You are in bad situation if two of your best friends are growling at each other, and you don’t want to side with either of the two. Obama must be dilemma when Park Gen-hye or Abe asks his position on Dokdo Island (Takeshima) and East Sea (Sea of Japan). The best answer from Obama would be Dokdoshima and Sea of Middle.
1) Bacchus drink celebrates 50 years of stamina
Bacchus is a god of wine and giver of ecstasy, and it is why Dong-A pharmaceutical named it Bacchus for its noncarbonated taurine containing energy drink 50 years ago. Total of 17.7 billion bottles were sold in the past 50 years , and if all those were laid end-to-end, they would go around the earth more than 53 times. Over 480million bottles of Bacchus worth 170.9 billion won ($153.5M) were sold last year alone, and it is the best selling product as a single item at Dong-A. Celebrating the drink’s golden anniversary, Kang Shin-ho,, the chairman of Dong-A, announced that he plans to make Bacchus a global drink. Dong-A is exporting Bacchus to 28 nations including the U.S. and Canada.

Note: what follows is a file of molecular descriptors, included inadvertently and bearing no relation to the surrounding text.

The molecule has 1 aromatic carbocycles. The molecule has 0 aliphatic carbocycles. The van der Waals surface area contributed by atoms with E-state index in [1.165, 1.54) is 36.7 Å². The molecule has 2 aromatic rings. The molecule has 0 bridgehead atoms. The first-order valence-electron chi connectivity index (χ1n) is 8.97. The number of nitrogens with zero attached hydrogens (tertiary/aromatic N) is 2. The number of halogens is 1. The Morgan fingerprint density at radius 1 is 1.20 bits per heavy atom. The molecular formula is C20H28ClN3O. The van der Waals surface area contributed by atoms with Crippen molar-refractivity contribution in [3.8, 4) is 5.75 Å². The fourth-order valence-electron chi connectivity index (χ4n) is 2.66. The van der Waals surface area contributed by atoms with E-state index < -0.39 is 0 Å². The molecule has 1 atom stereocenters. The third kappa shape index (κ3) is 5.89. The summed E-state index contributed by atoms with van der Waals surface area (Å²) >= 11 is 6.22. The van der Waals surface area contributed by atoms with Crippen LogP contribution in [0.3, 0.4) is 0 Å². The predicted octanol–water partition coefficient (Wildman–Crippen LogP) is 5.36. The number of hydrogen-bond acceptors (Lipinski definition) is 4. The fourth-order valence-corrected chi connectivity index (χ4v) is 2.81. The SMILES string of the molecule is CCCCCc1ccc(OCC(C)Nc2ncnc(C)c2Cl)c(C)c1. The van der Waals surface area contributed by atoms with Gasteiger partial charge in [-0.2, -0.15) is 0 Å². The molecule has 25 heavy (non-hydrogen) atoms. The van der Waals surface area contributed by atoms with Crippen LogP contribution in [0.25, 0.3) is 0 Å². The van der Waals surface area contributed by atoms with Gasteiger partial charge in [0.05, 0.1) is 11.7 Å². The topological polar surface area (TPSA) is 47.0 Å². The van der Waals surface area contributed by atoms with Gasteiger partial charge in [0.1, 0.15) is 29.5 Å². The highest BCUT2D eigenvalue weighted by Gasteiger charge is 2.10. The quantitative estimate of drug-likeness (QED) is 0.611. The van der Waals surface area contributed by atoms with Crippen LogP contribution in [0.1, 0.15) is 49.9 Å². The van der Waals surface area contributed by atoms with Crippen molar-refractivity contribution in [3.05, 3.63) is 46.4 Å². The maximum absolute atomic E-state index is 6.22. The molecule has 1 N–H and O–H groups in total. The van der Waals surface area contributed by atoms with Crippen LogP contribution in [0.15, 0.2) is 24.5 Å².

Koreans carry gifts when visiting patients in the hospitals, and Bacchus has been the No.1 pick for many years. It tastes fine, and we are wishing the patients to get well and feel ecstasy soon.
3. Auto Industry
1) Ssangyong in black again
Ssangyong was in disaster after bankruptcy and massive lay off that triggered a Baghdad war in its plant in Pyeongtaik in 2009. India’s Mahindra bought Ssangyong in 2010, and got a new start. It seems it paid off as Ssangyong returned to the black in both operating profit and net profit with the highest earnings in 30 quarters in April to June. Sales reached 907 billion won, operating profit of 3.7 billion won, and net profit of 6.2 billion won in the 2nd quarter. Sales was up 26.9% from the same period last year, selling 38,195 units, 15,993 units in the domestic market, and 22,202 overseas. It was more impressive as the total sales of Korean cars took a 1.7% dive over the same period, and its market share rose from 3.2% in 2012 to 4.4%, making fun of Renault Samsung with 3.9%.